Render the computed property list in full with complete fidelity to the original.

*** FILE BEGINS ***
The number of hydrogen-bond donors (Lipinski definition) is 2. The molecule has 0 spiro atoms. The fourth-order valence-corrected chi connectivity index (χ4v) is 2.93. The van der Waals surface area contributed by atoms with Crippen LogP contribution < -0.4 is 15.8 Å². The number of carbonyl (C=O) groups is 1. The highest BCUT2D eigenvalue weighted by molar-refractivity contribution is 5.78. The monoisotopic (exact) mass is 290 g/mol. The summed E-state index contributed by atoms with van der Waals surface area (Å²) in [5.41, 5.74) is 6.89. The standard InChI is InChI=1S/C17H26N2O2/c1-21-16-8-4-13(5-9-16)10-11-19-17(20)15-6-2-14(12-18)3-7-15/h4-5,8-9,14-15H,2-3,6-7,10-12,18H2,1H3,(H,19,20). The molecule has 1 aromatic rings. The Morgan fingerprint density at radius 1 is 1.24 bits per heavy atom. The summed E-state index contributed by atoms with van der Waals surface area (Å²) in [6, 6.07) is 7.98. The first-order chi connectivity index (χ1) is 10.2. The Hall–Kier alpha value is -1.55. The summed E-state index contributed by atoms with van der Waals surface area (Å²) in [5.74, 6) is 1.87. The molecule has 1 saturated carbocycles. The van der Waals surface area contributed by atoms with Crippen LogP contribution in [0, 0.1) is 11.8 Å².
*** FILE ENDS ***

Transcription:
The number of hydrogen-bond donors (Lipinski definition) is 2. The molecule has 0 spiro atoms. The fourth-order valence-corrected chi connectivity index (χ4v) is 2.93. The van der Waals surface area contributed by atoms with Crippen LogP contribution < -0.4 is 15.8 Å². The number of carbonyl (C=O) groups is 1. The highest BCUT2D eigenvalue weighted by molar-refractivity contribution is 5.78. The monoisotopic (exact) mass is 290 g/mol. The summed E-state index contributed by atoms with van der Waals surface area (Å²) in [5.41, 5.74) is 6.89. The standard InChI is InChI=1S/C17H26N2O2/c1-21-16-8-4-13(5-9-16)10-11-19-17(20)15-6-2-14(12-18)3-7-15/h4-5,8-9,14-15H,2-3,6-7,10-12,18H2,1H3,(H,19,20). The molecule has 1 aromatic rings. The Morgan fingerprint density at radius 1 is 1.24 bits per heavy atom. The summed E-state index contributed by atoms with van der Waals surface area (Å²) in [6, 6.07) is 7.98. The first-order chi connectivity index (χ1) is 10.2. The Hall–Kier alpha value is -1.55. The summed E-state index contributed by atoms with van der Waals surface area (Å²) in [5.74, 6) is 1.87. The molecule has 1 saturated carbocycles. The van der Waals surface area contributed by atoms with Crippen LogP contribution in [0, 0.1) is 11.8 Å².